To make sure that isn’t your only frustration, you’ll also be aiming the paint and thinner reticule with an analog stick, spewing the stuff in every direction as you surrender any notion of accuracy and douse enemies with both in the attempt to simply survive encounters.

Review Epic Mickey 2 The Power of Two
This wonderfully undermines the idea of choice, which Spector stressed a greater emphasis on this time around. The sad truth is that I’ll never know how it all came together, because I’m never making real choices, I’m simply taking the least aggravating path toward the goal line regardless of what impact it has on Wasteland.

There’s something wonderfully Ed Wood about that though. I mean Mickey would totally face that challenge in real life, right?

Epic Mickey 2 also discovers many wonderful new forms of trouble within a 3D space largely resolved by others over the years. At one point, whilst fighting a dragon, I ran Mickey around in circles while the dragon sat in the center and issued attacks against the outer platforms. It’s a fairly safe design approach that even Spyro the Dragon had a handle on back on the original PlayStation, and yet Epic Mickey 2 finds a way to get it spectacularly wrong.

The recipe for doing so, if you’re curious, involves the player being able to clip the outer edges of the centered boss and fall, at the same time that the computer controlled Oswald fails to issue the charge attack that temporally disables the boss, all while the player attempts to shoot paint at the boss because it’s just easier than trying to discern which parts of it one is meant to use thinner against.

Review Epic Mickey 2 The Power of Two
Adding Oswald as a secondary playable character means solitary sessions will see him controlled by AI. Spector stressed that he was hesitant because of the trouble other developers have had with AI, and the immediate result is that Junction Point has just as much trouble with the endeavor as anyone else ever has. Oswald drags behind you issuing the same lines and bumping into the same walls over and over again, rushing to reach the cues necessitated by a two player lever switch positioned about every ten feet within the game. But the game is so confident of Oswald’s abilities that it doesn’t offer something so simple as the option to swap roles between the lucky rabbit and Mickey.

When you aren’t fighting the environment, you’ll be listening to the game talk at you endlessly. The game spews information that doesn’t really lead up to story so much as continually push you immediately toward some new area. The gist is that you’ll run in circles until the obvious plot unfolds and you can deal with it. Rest assured you’ll be told where to go every few minutes with as much dialogue as possible, stopping only to be introduced to new gameplay mechanics that make simple tasks more complicated – you can’t just move objects, you have to levitate them with fairy pages, sit back and hear all about them…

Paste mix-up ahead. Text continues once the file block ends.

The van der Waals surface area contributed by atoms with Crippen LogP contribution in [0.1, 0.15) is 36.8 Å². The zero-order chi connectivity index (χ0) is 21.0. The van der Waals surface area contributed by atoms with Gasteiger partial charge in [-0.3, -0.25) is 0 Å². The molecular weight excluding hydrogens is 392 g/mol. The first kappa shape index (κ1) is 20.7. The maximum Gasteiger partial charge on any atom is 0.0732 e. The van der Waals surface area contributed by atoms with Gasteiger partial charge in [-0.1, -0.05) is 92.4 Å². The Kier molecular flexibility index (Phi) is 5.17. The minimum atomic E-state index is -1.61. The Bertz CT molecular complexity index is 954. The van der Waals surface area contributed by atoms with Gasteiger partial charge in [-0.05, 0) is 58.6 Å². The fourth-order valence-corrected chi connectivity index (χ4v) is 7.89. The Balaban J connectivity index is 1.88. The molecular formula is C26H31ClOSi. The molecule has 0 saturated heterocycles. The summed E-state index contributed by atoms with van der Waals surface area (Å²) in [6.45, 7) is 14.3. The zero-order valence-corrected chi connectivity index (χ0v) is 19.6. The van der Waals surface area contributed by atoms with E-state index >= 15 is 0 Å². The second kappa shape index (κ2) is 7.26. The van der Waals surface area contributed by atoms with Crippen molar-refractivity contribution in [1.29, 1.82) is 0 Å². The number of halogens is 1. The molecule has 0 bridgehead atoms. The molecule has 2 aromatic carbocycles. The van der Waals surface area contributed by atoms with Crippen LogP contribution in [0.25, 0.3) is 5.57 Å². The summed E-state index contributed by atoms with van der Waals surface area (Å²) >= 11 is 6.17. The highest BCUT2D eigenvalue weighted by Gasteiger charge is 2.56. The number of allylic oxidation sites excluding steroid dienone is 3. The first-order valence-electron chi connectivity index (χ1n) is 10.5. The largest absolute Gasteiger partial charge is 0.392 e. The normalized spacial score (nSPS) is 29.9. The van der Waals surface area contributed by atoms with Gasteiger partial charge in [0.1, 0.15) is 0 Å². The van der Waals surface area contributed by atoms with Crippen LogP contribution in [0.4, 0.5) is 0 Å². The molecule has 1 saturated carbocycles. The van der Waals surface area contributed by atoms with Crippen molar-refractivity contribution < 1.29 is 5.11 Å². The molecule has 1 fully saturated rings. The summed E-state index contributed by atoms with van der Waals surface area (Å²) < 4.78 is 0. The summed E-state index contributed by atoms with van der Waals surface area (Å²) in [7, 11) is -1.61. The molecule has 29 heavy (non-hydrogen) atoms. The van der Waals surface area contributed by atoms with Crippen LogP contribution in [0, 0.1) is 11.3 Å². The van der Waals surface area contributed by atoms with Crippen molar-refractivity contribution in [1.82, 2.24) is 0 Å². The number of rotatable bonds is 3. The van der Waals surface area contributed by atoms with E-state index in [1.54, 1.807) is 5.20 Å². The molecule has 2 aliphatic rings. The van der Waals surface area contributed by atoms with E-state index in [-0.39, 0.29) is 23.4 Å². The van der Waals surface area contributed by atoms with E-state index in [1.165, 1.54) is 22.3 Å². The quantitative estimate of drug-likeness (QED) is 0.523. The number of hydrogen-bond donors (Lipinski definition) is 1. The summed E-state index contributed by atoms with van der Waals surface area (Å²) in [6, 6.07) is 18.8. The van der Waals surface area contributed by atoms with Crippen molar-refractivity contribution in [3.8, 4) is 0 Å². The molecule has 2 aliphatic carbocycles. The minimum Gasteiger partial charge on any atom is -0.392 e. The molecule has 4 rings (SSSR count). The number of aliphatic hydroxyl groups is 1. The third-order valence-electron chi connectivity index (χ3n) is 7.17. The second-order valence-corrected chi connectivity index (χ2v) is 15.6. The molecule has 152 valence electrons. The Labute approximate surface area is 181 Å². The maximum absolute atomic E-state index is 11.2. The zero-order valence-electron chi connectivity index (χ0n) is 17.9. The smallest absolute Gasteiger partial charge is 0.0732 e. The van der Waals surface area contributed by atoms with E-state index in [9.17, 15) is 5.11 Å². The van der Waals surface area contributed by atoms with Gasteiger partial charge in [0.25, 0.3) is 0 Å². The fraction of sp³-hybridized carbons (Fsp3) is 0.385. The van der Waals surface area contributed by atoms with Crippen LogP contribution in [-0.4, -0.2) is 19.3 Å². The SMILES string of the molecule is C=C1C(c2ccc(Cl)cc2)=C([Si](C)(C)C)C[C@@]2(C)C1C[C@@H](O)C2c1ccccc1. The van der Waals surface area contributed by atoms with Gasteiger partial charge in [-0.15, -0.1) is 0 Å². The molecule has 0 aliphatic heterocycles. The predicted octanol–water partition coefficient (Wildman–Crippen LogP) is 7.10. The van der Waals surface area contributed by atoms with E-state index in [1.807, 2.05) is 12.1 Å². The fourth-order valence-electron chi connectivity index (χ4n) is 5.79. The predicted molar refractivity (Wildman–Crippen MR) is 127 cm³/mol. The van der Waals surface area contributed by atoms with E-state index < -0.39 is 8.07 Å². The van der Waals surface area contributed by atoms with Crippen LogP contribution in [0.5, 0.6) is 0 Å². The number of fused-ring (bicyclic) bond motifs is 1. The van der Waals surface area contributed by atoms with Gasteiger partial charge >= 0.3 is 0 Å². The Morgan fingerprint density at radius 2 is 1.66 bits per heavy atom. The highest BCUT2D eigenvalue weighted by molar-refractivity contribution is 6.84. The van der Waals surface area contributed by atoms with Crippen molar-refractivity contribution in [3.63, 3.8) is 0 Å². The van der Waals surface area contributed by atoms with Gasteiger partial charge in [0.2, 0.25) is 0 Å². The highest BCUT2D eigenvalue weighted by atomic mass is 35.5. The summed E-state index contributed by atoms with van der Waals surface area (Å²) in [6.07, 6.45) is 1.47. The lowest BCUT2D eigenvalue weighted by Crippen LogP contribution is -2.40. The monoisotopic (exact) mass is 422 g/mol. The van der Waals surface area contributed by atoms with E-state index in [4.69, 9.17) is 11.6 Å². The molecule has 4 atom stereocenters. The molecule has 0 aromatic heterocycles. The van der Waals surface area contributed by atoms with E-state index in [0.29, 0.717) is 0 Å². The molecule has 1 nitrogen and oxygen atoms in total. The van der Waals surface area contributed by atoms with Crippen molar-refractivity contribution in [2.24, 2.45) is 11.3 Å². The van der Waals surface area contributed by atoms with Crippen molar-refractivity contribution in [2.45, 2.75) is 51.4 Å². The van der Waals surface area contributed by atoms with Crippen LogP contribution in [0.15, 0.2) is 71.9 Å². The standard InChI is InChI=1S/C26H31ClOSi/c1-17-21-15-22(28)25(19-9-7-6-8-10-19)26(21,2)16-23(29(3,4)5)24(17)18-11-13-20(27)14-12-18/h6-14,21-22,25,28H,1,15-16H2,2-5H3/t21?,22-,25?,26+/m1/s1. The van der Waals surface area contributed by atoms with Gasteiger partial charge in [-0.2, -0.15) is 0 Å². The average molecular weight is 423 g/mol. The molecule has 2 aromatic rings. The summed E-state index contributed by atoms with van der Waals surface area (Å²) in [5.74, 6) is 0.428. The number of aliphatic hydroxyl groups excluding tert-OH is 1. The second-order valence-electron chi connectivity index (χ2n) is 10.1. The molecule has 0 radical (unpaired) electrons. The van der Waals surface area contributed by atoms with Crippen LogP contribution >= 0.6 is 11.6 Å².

Epic disappointments also include an obtuse menu for tracking side-quests, which stood a chance of offering some incentive for exploring Wasteland, despite how difficult the confusing paths through 2D films continue to make such an effort. Every effort has been spent making this more complicated by offering the ability to change paths through the films, rather than simply accepting that these 2D bits of gameplay were always the superior horse to bet on – each one is too sparse to really provide a compelling game, but remain the one place where the attempt to marry the content to gameplay that captures some slim bit of the animation heritage works.

Review Epic Mickey 2 The Power of Two
Choice undoubtedly remains the greatest disappointment however, particularly because it seems to matter even less this time around while Disney insists it matters more. The segmented nature of Wasteland continues to discourage any connection, any real sense of bringing together a community or destroying it. And it doesn’t help that navigating these spaces makes so little sense – at one point I entered a themed area only to find it necessary to move through a 2D shop to reach the other side of the 3D play space.

Why would anyone ever design that?

Despite Disney’s momentous effort to undermine my optimism, I will persist in offering two positive points of interest here. The first is that Epic Mickey again offers a treat in the form of early Disney artistry, specifically The Skeleton Dance, which remains a classic example of the company’s once great achievements in animation. Let me also save you sixty dollars by linking you to said animation right here.

The second point is a nod to Epic Mickey 2’s singular achievement in creating a game that makes the original Wii release seem so much more polished and well-designed in the rear-view mirror. And considering how flawed that original release was, you really have to tip your hat to the house of mouse for accomplishing that.